Thursday, September 22, 2011

Joe Konrath On Pie

Joe Konrath posted a refutation of one of the great fears of many authors at the moment: that the flood of new books and authors will overpopulate the industry -- and that nobody will be able to make a living, because we'll have to divide "the pie" up into too many tiny slices.

I think Joe doesn't really understand the fear, because he chose the exact argument which is likely to freak such people out more. I.e. he chose the "there is no limit -- growth is forever" argument. Which is the standard argument of every disastrous effort in history. He is actually right, in this case, because this isn't an end game, it's a beginning. (Or actually, what we've been experiencing is the end game of a previous cycle, and this is the great growth that happens with the new.)

But those people still have no reason to worry. Here's why:

Let's just say these people are right. Let's assume that, while there's a lot of elbow room for change inside the limits, that there is a limited pool of money, and it's just shifting.

1.) The pool of writers has NOT increased.

Seriously, folks. If you want to compare this to an overpopulation/famine situation -- we were already IN such a situation for a century. There's a lot of people out there writing. Very few of them ever make a penny, and fewer yet make a living.

The changes in the industry has given all those writers access, but it has not made them better writers. And it has not given them more business savvy.

So the pie is not going to be divided up equally among all writers, even if it is going to be spread a little further.

2.) The portion of the existing pie which goes to the writers just got a LOT bigger.

Writers used to get 17-18 percent, tops, and often much lower -- and they had to pay their agent out of that. With indie publishing, 35-70 percent goes to the writers. That leaves room for all writers to make a little more, even with the pie being shared out further. Those who made nothing before will likely make a little something. Those who almost made a living will now be able to make a living, and those who made a decent living will make a very good living...

All without any growth in the industry at all.

And Konrath is right, ebook publishing has a phenomenal amount of growth in it. The publishing industry is in trouble. Book distribution and bookstores are in trouble. But reading is a growth industry.

By now I'm sure we've all heard the new Harris Poll info about how ebook readers are buying more and reading more. One thing may be buried in that data (may be included may not) is that I believe we're converting new readers as well as getting growth from existing readers. Used book people and library users are coming into the fold -- buying cheap ebooks. People who didn't read books are reading other things on their smartphones, because it's easy to slip from checking your email and the latest news to checking out a blog... to reading a story.

And in all the excitement that growth and "new stuff" creates, there may even be salvation for bookstores. Whether it's a social gathering place or a place to get out of the house and shop for gifts, it's still going to be possible for bookstores to sell ebooks, as well as nice paper editions or used boos. Check out Dean Wesley Smith's latest post about his "book card" effort. He partnered with Smashwords to create cards which can be bought and sold. (And even if bookstores go away, they are the kind of thing other retailers can carry.)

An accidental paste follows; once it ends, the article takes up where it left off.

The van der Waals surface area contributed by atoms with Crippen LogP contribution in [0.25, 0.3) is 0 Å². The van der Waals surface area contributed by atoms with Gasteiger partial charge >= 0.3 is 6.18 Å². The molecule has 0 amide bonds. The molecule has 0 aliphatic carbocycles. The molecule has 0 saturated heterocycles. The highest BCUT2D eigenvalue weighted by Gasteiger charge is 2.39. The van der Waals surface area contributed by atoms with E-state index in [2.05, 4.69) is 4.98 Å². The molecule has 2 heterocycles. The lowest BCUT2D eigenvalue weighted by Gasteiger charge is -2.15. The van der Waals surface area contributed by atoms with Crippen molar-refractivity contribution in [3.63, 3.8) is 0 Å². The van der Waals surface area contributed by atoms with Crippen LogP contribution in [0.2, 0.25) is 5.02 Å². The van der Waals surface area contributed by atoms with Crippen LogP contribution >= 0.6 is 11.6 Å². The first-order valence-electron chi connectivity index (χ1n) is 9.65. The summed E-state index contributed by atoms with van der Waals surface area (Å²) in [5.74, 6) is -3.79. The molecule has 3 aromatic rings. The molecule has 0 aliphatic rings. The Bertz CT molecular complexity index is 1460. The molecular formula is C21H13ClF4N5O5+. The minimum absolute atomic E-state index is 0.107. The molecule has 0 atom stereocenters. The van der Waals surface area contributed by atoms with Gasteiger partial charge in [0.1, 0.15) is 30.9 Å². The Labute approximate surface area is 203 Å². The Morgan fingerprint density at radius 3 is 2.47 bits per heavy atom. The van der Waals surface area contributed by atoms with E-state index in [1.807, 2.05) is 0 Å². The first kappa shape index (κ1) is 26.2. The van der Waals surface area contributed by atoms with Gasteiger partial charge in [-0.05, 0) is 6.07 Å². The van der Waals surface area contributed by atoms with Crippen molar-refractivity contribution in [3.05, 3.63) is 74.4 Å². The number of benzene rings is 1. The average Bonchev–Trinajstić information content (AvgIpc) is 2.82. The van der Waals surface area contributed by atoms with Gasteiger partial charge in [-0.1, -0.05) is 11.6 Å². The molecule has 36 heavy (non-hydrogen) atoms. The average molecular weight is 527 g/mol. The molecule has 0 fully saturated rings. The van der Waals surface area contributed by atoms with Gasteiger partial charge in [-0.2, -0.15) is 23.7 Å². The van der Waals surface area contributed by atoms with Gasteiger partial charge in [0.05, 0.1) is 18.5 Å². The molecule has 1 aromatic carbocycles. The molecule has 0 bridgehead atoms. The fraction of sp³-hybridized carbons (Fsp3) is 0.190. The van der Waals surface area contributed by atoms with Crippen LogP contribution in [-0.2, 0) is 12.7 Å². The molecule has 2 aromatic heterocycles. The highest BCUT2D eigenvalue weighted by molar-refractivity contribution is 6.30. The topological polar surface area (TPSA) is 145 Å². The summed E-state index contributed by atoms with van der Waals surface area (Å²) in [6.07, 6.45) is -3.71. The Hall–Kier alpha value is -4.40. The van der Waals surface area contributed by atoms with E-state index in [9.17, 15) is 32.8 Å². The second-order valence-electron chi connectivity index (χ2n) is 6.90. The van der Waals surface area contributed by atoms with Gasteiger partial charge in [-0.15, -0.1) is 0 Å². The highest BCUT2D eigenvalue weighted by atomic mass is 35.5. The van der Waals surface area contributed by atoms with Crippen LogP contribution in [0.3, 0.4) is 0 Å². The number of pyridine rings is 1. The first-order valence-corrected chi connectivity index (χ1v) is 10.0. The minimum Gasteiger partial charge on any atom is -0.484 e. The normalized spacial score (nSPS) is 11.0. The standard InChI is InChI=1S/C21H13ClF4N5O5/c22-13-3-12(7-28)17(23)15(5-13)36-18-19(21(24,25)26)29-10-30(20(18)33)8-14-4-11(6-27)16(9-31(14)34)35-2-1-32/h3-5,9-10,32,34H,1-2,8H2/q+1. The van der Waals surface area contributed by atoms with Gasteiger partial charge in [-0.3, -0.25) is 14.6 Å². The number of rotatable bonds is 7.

If the pie really does stay exactly the same size, the people who are getting hurt are the middlemen -- publishers, agents, distributors and booksellers. But if the pie is growing (which it is) that period of growth provides an opportunity everybody to find a new niche. I've been thinking about that one too, and it's on my list to blog about -- but not right now.

Tomorrow, I will talk about Agatha Christie. I have been reading a lot of her earlier books lately, and I notice that she does one thing that I try to avoid in my own work -- and I like it. She dwells on things.

See you in the funny papers.


jnfr said...

Hear, hear!

a said...

You're right about Joe Konrath. The difference between him and those fearful writers? He's a born entrepreneur. Most people are not. The same ratio applies for that subset of people known as writers.

Your point 2 is important. Even if a writer doesn't believe it's possible for the text-based message to grow its market share, compared to the high-gloss, breathtaking, adrenalin-boosting media with which it has to compete as entertainment, the writer must understand the arithmetic in that point. Sadly, too many people aren't much good at arithmetic, either.

It's right to say "we're converting new readers as well as getting growth from existing readers." There's a whole generation which grew up with the instant gratification of a screen, but may now be growing beyond the rush of the moving picture on that screen to the different kind of gratification which comes from interacting with and responding to text.

The Daring Novelist said...

The biggest thing I worry about with Konrath (and a few others) is that their methods come off as a formula.

People go through those motions, and mimic what he does (or what he SAYS he does) and are disappointed when they don't get the same results.

The thing they're missing is that Konrath doesn't entirely know what he does. No artist, or entrepreneur, entirely realizes what their success rests on. We tend to assume that what we did intentionally is what worked, when maybe it's all the things we did not do intentionally.

The other thing is that nobody is Joe Konrath except Joe Konrath. Which doesn't mean we should dismiss him as a fluke, but rather that you can't just mimic him to get his success. You have to use him as one (of many) models, and find what works for you -- which WILL be different.